Miniature acoustic tags allow researchers to track newborn sea turtles during ‘swimming frenzy’
Baby sea turtles vanish after they scamper into the ocean. Years later, juvenile turtles may pop up thousands of kilometers away, but often scientists don’t see them again until they return to their birthplaces to nest on the beach. Now, using tiny tracking tags weighing no more than two watermelon seeds, a team has followed newborn loggerhead turtles during their first critical hours at sea, revealing how they evade predators and hitch rides on the ocean’s currents.
The satellite tags used by marine biologists to track whales, sharks, and adult turtles are much too large to attach to baby turtles. This has forced biologists to use computer models to simulate where hatchlings may drift during their first few days at sea. But the models aren’t very detailed, and they ignore winds, tides, and how vigorously the turtles themselves might paddle.
A new study, supported by The Future Ocean, GEOMAR, QMUL and Turtle Foundation, tracked newborn loggerhead sea turtles, all populations of which are endangered or threatened. The streamlined, lightweight tags did not affect how the turtles swam. The tags fell off after a few days. Credit: Rebecca Scott.
In the new study, a team led by marine biologist Rebecca Scott of the GEOMAR Helmholtz Centre for Ocean Research in Kiel, Germany, used acoustic transmitters weighing just 0.65 grams (0.02 ounces) each. They glued these “nano-tags” to the shells of 11 newborn loggerhead sea turtles (Caretta caretta) on Boa Vista, a Cape Verde island off Africa’s western coast. The team then closely trailed the newborns with a small boat for up to eight hours, following the pings of the transmitters.
After two to five hours of rapid paddling, the loggerheads caught fast surface currents about five kilometers (three miles) offshore and surfed along at up to 60 meters (200 feet) per minute as they travelled out to sea. Scientists had guessed hatchlings used currents to drift, but no one had directly recorded it happening. The team published its findings last month in the Proceedings of the Royal Society B.
“This is a highly innovative study. Few have tracked hatchlings at sea and never with such small transmitters,” said sea turtle expert Brendan Godley of the Centre for Ecology and Conservation at the University of Exeter, U.K., in an email to mongabay.com. “Tracks were of limited duration and distance, but like the massive odyssey of the hatchlings, all journeys start with small steps.”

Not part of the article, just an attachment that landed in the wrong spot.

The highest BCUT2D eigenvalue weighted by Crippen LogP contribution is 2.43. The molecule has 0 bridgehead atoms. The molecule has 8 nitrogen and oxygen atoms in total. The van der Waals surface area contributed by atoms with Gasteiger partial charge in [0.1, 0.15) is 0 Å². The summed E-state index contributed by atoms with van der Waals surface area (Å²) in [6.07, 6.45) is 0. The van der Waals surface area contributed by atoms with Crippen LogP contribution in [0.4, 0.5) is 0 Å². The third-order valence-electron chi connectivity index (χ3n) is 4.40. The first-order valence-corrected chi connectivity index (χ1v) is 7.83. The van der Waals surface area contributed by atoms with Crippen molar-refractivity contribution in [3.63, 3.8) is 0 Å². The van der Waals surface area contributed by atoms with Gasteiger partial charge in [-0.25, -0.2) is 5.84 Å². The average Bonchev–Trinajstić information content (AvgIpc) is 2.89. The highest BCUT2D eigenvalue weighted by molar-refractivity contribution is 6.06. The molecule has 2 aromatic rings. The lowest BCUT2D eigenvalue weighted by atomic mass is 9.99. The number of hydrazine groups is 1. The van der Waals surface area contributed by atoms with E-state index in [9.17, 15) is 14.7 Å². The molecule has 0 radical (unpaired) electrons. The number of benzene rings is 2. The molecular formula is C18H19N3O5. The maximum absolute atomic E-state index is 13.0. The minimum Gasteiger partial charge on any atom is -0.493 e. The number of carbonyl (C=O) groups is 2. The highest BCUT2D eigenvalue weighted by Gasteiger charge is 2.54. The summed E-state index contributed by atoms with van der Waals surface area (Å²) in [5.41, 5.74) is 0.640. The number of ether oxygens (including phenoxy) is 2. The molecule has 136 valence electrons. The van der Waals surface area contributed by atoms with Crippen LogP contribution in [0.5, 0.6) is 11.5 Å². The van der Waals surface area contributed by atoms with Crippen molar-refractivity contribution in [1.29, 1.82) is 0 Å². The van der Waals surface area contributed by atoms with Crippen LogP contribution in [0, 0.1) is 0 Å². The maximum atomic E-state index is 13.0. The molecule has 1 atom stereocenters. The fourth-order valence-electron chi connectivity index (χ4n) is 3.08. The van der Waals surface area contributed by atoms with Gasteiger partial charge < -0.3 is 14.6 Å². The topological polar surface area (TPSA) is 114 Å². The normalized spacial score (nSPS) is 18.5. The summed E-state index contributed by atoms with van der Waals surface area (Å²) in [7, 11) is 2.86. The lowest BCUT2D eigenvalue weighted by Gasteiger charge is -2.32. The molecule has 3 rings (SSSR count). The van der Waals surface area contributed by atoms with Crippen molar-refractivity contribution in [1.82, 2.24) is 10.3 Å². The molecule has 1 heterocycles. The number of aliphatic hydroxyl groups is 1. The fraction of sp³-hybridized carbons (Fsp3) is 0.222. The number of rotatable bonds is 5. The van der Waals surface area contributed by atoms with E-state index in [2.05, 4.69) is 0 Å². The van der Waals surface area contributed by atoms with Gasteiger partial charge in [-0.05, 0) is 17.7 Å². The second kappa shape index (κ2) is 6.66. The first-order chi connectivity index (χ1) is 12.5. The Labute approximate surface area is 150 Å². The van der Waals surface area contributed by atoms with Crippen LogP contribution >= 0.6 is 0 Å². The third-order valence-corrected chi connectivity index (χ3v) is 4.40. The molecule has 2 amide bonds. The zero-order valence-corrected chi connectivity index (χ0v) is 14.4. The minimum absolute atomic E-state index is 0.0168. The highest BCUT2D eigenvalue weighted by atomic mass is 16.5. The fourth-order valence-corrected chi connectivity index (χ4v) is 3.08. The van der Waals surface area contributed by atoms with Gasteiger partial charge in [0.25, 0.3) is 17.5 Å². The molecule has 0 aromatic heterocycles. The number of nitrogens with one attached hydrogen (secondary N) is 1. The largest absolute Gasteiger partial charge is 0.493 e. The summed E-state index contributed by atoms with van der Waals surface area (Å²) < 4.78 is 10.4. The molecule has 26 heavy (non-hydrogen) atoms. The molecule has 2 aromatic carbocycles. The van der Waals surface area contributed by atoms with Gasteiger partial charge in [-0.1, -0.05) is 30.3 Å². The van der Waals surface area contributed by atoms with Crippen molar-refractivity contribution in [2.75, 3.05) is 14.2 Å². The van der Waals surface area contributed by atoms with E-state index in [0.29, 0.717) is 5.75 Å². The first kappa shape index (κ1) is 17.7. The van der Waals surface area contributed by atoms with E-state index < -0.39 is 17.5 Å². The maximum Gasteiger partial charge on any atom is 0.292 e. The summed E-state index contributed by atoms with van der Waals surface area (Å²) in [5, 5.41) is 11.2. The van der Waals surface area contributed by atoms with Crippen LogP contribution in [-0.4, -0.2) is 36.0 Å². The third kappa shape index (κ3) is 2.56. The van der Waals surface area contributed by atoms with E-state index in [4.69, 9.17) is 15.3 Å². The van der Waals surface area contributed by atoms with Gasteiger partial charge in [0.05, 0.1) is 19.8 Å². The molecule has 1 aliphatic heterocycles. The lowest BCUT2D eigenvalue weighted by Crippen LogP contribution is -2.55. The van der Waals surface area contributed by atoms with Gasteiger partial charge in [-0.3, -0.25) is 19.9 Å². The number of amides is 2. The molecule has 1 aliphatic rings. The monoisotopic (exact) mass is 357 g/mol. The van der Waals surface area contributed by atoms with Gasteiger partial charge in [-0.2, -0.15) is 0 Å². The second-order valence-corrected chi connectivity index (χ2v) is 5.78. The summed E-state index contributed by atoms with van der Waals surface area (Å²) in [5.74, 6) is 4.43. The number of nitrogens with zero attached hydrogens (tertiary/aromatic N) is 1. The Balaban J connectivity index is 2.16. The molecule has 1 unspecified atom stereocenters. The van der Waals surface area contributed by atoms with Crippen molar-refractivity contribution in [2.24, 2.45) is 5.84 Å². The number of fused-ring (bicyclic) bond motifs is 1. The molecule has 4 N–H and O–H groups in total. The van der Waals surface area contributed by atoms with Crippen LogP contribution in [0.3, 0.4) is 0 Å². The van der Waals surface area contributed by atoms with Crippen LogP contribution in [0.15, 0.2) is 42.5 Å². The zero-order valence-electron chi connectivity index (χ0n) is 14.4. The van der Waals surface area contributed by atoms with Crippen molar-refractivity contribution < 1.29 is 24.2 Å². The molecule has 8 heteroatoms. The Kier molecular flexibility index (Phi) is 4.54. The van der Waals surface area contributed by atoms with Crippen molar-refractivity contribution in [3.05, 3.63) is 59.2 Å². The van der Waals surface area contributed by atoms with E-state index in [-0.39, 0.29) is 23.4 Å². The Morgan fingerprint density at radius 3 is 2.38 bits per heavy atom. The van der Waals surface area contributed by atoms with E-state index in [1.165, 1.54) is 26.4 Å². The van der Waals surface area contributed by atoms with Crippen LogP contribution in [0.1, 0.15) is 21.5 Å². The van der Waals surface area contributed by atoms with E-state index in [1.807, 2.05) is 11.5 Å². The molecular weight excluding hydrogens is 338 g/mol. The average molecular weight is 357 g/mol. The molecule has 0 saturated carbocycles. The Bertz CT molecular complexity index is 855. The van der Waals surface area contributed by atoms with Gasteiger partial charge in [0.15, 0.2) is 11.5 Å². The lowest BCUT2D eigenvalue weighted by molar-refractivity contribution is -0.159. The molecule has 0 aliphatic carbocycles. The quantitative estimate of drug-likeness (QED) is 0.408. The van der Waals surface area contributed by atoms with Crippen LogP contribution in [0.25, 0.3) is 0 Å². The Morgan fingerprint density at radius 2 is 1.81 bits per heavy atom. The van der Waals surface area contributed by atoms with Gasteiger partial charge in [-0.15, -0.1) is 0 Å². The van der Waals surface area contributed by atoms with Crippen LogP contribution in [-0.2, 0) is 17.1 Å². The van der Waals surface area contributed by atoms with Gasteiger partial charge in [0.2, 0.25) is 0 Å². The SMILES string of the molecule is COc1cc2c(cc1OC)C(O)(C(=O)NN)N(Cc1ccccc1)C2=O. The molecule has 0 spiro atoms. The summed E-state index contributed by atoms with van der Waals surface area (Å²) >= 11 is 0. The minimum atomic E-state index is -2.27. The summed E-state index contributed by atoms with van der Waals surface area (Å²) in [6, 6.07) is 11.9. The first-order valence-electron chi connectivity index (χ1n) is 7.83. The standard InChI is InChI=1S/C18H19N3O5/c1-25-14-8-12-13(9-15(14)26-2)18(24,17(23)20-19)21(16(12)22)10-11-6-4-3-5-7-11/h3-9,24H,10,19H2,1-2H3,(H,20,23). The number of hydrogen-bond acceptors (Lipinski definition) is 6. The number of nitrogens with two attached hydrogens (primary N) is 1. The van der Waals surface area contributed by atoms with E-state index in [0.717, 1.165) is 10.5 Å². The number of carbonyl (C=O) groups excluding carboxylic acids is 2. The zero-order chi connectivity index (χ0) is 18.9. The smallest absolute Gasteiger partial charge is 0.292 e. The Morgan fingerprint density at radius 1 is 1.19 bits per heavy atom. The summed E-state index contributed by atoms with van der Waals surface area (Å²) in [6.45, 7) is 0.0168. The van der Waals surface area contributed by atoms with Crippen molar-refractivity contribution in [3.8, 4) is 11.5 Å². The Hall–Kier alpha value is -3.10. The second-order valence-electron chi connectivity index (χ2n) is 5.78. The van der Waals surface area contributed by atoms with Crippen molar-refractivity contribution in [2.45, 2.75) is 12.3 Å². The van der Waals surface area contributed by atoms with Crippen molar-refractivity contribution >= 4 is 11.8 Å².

Researchers fitted newborn hatchlings with lycra harnesses and placed them in water-filled containers. When the turtles paddled strongly with their front flippers, they pulled on the harness and activated a switch, recording the amount of time each turtle swam. Credit: Rebecca Scott.
Scott’s team also studied how baby loggerhead sea turtles swam in laboratory tanks to build a complete picture of their first days at sea. The captive hatchlings paddled 78 percent of the time during their first 24 hours of life. This “swimming frenzy,” a previously documented behavior, helps them escape coastal predators. But the team also noted a new behavior. After the initial frenzy, the turtles nodded off at night and only swam during the day.
“When they sleep, they look like a little leaf. They tuck themselves up and float at the surface,” said Scott in an interview with mongabay.com. “They will be far less likely to attract a predatory shark or fish.”
Biologists in Florida have reported that captive loggerhead hatchlings only rest during part of the night. But those turtles must swim much farther than the Boa Vista babies to reach the fast Atlantic currents off Florida’s coast.
Many hatchlings don’t survive the trek to fast-moving ocean currents. Scott even had to jump into the ocean to rescue tagged turtles from lurking predators. Only about one turtle in every 1,000 hatchlings return as adults to breed. Credit: Rebecca Scott.
“The turtles in Cape Verde seem to be born knowing that they don’t have to travel as far to reach the currents they rely on,” noted Scott.
With the new results, said Scott, scientists can incorporate local hatchling swimming behaviors into their models of ocean currents. The revised models should do a better job of predicting where the babies will drift, she said. Scott hopes the travel patterns of young loggerheads will help explain why adults appear where they do, years later.
Scott also urges her colleagues to study the effects of climate change on the sizes of hatchlings. New research suggests that as temperatures rise, newly hatched turtles will be smaller, on average. Scott’s study showed that larger newborns swam for more hours than smaller ones. These early signs point to a potential problem, she noted: climate change may make it harder for hatchlings to reach fast currents safely.
- Scott, R., Biastoch, A., Roder, C., Stiebens, V., Eizaguirre, C. Nano-tags for neonates and ocean-mediated swimming behaviours linked to rapid dispersal of hatchling sea turtles. Proceedings of The Royal Society B (2014) 281: 20141209.
Leigh Cooper is a graduate student in the Science Communication Program at the University of California, Santa Cruz.
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